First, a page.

“There’s a scene, late in the movie, with Kate McKinnon, that made me feel like I’ve never felt at a movie before. (No, it wasn’t the vibrating chair talking, this was real.) I should confess: Some of this is personal. My favorite character, in any big action-ensemble movie, is always the demolitions guy: the mad scientist, the weapons expert, the damage-dealer, the one who just wants to see stuff blow up. I say “demolitions guy” because he’s always a guy; they never cast the mad scientist or gun nut as a woman. But in this movie, he’s Kate McKinnon.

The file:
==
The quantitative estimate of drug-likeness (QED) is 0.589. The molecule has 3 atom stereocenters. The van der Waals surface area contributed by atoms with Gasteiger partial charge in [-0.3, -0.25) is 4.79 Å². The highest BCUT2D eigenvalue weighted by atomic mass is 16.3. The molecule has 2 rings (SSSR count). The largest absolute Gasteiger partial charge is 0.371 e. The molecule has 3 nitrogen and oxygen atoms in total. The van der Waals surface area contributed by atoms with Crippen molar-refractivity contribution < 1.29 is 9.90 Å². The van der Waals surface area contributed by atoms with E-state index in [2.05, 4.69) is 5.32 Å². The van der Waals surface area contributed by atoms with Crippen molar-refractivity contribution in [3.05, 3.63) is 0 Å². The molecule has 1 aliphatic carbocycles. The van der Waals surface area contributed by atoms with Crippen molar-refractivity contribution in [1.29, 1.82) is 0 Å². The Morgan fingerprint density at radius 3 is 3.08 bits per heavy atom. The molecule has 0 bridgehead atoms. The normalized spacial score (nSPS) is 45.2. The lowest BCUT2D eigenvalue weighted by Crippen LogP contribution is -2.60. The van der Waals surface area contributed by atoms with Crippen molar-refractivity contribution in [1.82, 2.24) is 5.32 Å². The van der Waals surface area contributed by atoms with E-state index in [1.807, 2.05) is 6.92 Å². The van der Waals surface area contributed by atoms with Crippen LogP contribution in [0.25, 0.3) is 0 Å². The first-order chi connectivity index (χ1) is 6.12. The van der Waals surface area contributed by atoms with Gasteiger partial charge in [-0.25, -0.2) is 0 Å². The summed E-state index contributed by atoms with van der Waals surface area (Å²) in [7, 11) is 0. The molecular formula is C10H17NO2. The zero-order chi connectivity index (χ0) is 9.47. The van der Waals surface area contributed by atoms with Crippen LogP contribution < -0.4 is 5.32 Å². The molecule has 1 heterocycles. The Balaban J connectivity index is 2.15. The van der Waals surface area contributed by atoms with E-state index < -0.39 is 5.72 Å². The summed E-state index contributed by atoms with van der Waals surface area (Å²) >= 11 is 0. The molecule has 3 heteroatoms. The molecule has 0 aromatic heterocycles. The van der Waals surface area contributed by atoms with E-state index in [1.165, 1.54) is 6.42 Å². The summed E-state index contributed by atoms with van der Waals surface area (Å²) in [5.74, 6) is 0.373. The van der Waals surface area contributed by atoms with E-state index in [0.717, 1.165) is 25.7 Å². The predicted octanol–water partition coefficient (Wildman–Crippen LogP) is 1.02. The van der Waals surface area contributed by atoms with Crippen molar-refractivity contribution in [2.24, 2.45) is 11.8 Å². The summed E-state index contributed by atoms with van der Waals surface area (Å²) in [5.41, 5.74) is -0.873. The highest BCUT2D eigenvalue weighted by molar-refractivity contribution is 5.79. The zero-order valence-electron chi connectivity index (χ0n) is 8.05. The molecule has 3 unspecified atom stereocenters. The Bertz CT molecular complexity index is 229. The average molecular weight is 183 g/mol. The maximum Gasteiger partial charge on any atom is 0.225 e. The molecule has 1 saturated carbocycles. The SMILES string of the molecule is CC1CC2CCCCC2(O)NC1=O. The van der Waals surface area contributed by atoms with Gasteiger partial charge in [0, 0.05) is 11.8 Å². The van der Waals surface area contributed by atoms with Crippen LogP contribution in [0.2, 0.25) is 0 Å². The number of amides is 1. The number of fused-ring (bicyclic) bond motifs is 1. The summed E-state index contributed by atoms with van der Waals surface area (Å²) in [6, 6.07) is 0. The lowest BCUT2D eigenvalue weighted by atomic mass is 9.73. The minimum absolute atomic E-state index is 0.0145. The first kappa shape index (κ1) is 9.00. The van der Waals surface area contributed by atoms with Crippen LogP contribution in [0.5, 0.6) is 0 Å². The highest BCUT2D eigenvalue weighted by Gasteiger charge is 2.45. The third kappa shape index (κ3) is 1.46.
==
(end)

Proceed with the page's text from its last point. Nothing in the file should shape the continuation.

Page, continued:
So she gets the scene these guys always get, in a movie like this. She has a wonderful new toy. The film slows down. She starts moving, and sure enough, she just starts unleashing raw havoc everywhere.

Something in my chest opened up. This is it, I realized. This is the thing I never got to see before. The scene where the demolitions guy is a girl. I was right: It actually does feel different when it’s a girl. This must be how guys feel every time they watch one of these movies. This is it, the version that’s for me, the scene I always wanted, and it’s here.

I don’t know what that feeling was, or how to describe it. But here’s the best way I can: For all the talk about “childhoods,” I got exactly 30 seconds in that movie where I felt like I was 8 years old again. Except that it was better than being 8 years old. It was like being 8 years old would have been, if the world had been fair.